Trey Songz has crafted some of the decade's most acclaimed and compelling R&B music since making his recording debut in 2005. His first two Songbook Entertainment/Atlantic albums - I Gotta Make It (2005) and Trey Day (2007) - spawned three top ten singles: "Last Time," "Girl Tonight," and the Grammy-nominated "Can't Help But Wait." The late Atlantic Records founder Ahmet Ertegun called Trey one of "the most promising R&B artists we have had since we started the company 60 years ago." And with the 2009 release of his third album Ready, Trey Songz is more than ready to claim his place in the pantheon of R&B greats. "Many people tell me that I don't get my just due," says Trey. "They may know my singles, but between my records I've also released mix tapes like Swagga Like Songz and The Ladies Choice. Now, Ready embodies everything I am as an artist. Everybody can be happy with the album, from the hip hop to the R&B crowd." Trey drew on diverse personal influences to craft an album that will thrill both long-time and first-time fans. And he worked with accomplished producers and songwriters to make it happen, including Stargate, Eric Hudson, Sean Garrett, Bryan-Michael Cox, Soundz, Soul Keys, Jermaine Dupri, and long-time collaborator Troy Taylor. On the album's first official single "I Need A Girl," Stargate (aka Tor Erik Hermansen and Mikkel S. Eriksen) again deliver their signature guitar-led production that worked magic on "Can't Help But Wait." On the soulful track "Black Roses" Trey croons over a distorted guitar and quasi-electronica arrangement. With its blend of hip hop, R&B, and pop, Ready reflects an artist's growth on every front. Trey possesses a new vocal maturity anchored by his ability to twist keys and notes effortlessly, all the while exploring broader subjects. "With every move you make you have something to prove," says Trey. "There's always room for improvement. I'm growing, as a person, as an artist, and as a man. My clothes fit differently, my braids are missing... I'm changing as a person and the music is the better for it." Tremaine "Trey" Aldon Neverson was a military brat, eventually settling with his family in Petersburg, VA. Ironically, as a young teen Trey wasn't really interested in singing. It was the women in his life who helped make Trey the man he is today. With a grandmother who set an example as a devoted church choir member and a mother who never stopped encouraging him, 14-year-old Trey entered a local talent show. He won that contest and many more, collecting 19 trophies in all. Trey was 15 when he met producer Troy Taylor, who has worked with everyone from Boyz II Men to Lionel Richie. Taylor immediately recognized Trey's talent and invited him to move to New Jersey after high school, where Trey developed his vocal, writing, and production skills. Trey soon started commuting across the river to New York City, earning his keep as Taylor's production assistant. He completed a musical "boot camp" as he learned about recording, absorbing music by artists like Prince, Marvin Gaye, and Steely Dan. After signing with Atlantic Records in 2003, Trey transformed this formative experience into his debut album I Gotta Make It. In 2004 Trey began his production company, Songbook, with Taylor. The company houses several producers, but Trey doesn't want to overstep his boundaries or stunt anyone else's creative growth. "We've been honing Songbook," says Trey. "We make sure that we don't keep people from what they have to do. I don't want to get the talent if I don't have a place for it. A lot of people sign artists that they'll never release, just to have them. I'd rather let you find your own way." Adding philanthropist to his resume, in August 2008 Trey and community activist Noonie Ward launched the youth charity organization Songz For Peace in Chicago's crime-ridden Southside. The opening event attracted 500 kids eager to say yes to life's positive opportunities. "The violence within the youth is rising at an alarming rate," says Trey. "I get to speak on that, and children listen to me." Songz For Peace will travel to visit several U.S. cities this year including Atlanta, Baltimore, and Washington D.C. In 2008 Trey also found time to collaborate with fellow Atlantic artist Flo Rida on a street-smart rendition of "Jingle Bells" for clothing giant the Gap. It became a sensation during the holiday season that year. Trey has delivered his best musical work to date with Ready. "I've always been the underdog of my class," says Trey. "But this time nothing can stop me from achieving all that I want."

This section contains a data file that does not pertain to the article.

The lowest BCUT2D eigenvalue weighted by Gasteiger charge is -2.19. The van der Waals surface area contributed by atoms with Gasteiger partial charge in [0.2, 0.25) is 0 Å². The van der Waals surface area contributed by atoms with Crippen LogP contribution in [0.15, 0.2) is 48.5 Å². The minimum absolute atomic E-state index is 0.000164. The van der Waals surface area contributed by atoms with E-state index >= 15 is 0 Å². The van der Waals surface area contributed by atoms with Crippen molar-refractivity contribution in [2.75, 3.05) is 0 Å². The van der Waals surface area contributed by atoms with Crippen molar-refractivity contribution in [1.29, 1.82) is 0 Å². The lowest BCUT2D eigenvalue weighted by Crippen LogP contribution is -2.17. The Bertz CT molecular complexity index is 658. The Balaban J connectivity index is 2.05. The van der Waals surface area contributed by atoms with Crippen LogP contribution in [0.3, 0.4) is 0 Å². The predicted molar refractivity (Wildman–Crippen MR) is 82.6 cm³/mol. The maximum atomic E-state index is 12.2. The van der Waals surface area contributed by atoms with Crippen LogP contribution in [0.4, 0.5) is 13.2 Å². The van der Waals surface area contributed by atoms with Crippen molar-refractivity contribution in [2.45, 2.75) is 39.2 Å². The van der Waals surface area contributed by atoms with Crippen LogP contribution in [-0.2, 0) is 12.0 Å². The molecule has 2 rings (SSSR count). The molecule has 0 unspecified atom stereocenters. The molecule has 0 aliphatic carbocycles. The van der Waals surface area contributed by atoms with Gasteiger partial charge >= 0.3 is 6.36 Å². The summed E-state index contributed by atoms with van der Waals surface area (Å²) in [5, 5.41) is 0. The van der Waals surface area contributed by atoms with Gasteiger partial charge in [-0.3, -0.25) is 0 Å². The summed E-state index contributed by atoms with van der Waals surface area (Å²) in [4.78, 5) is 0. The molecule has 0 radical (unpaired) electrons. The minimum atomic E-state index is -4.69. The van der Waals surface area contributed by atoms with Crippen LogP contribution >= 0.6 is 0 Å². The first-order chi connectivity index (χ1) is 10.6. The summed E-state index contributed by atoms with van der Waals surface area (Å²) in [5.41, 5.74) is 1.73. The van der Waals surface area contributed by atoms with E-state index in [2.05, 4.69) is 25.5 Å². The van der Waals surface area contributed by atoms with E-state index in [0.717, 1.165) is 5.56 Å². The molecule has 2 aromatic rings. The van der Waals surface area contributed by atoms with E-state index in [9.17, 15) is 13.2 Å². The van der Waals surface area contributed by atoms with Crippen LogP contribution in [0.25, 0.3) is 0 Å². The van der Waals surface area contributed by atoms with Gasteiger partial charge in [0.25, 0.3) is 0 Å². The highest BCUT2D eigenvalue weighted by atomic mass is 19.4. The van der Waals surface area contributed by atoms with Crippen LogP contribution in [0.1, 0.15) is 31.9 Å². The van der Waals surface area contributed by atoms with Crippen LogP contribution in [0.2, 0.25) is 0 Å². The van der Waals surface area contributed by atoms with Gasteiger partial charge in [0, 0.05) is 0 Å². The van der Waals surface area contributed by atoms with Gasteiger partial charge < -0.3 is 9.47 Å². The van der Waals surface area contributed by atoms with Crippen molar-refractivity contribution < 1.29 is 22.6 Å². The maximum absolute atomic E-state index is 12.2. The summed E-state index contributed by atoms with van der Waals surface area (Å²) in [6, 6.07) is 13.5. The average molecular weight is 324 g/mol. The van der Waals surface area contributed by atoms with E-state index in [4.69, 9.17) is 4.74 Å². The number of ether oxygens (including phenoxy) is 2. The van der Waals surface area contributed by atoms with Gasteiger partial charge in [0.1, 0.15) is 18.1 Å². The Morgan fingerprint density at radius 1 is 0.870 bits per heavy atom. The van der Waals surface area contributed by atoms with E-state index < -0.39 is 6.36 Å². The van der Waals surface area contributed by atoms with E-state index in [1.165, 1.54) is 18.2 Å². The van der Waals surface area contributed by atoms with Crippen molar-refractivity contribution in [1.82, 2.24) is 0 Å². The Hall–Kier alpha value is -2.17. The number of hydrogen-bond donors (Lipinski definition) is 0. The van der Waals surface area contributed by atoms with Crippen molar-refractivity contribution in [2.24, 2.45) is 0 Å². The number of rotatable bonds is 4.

In-depth Biography Although Trey Songz loved hip-hop while growing up, the only R&B he could get into was R. Kelly. When his friends heard his perfect tenor voice, however, they pushed him to drop rap and start crooning. Trey did just that, and after winning numerous talent shows in his native Petersburg, Virginia, the 15-year-old singer met Troy Taylor, who had worked behind the scenes with such artists as Patti LaBelle, SWV, and B2K. Taylor encouraged Trey to finish high school first, and then they could talk about a possible music career.
Trey received his diploma and immediately moved to New Jersey to work with Taylor. Soon, the singer was appearing on Kevin Lyttle's debut album and Trick Daddy's Thug Matrimony as a sideman, as well as striking out on his own with "About the Game," a solo cut from the Coach Carter soundtrack. As he was working on his debut album -- not to mention several collaborations with Lil' Kim, Trina, and Snoop Dogg -- Trey Songz released some street-level mixtapes under his alias, the Prince of Virginia. His proper debut, I Gotta Make It, was released by Atlantic Records in 2005, and the sophomore effort, Trey Day, charted at number 11 upon its release in 2007.
In 2009 the single "I Need a Girl" helped to make Ready his first album with an RIAA gold certification. In the summer of 2010 his track “Already Taken” landed on the Step Up 3D soundtrack, while his collaborative single with rapper Nicki Minaj, “Bottoms Up,” was released to promote that year's Passion, Pain & Pleasure, issued in September. "Bottoms Up," as well as the album's three following singles, reached the Top Ten of the R&B/Hip-Hop chart. The five-track EP Inevitable was released in November 2011 as a stopgap prior the singer's fifth album, Chapter 5. ~ David Jeffries, Rovi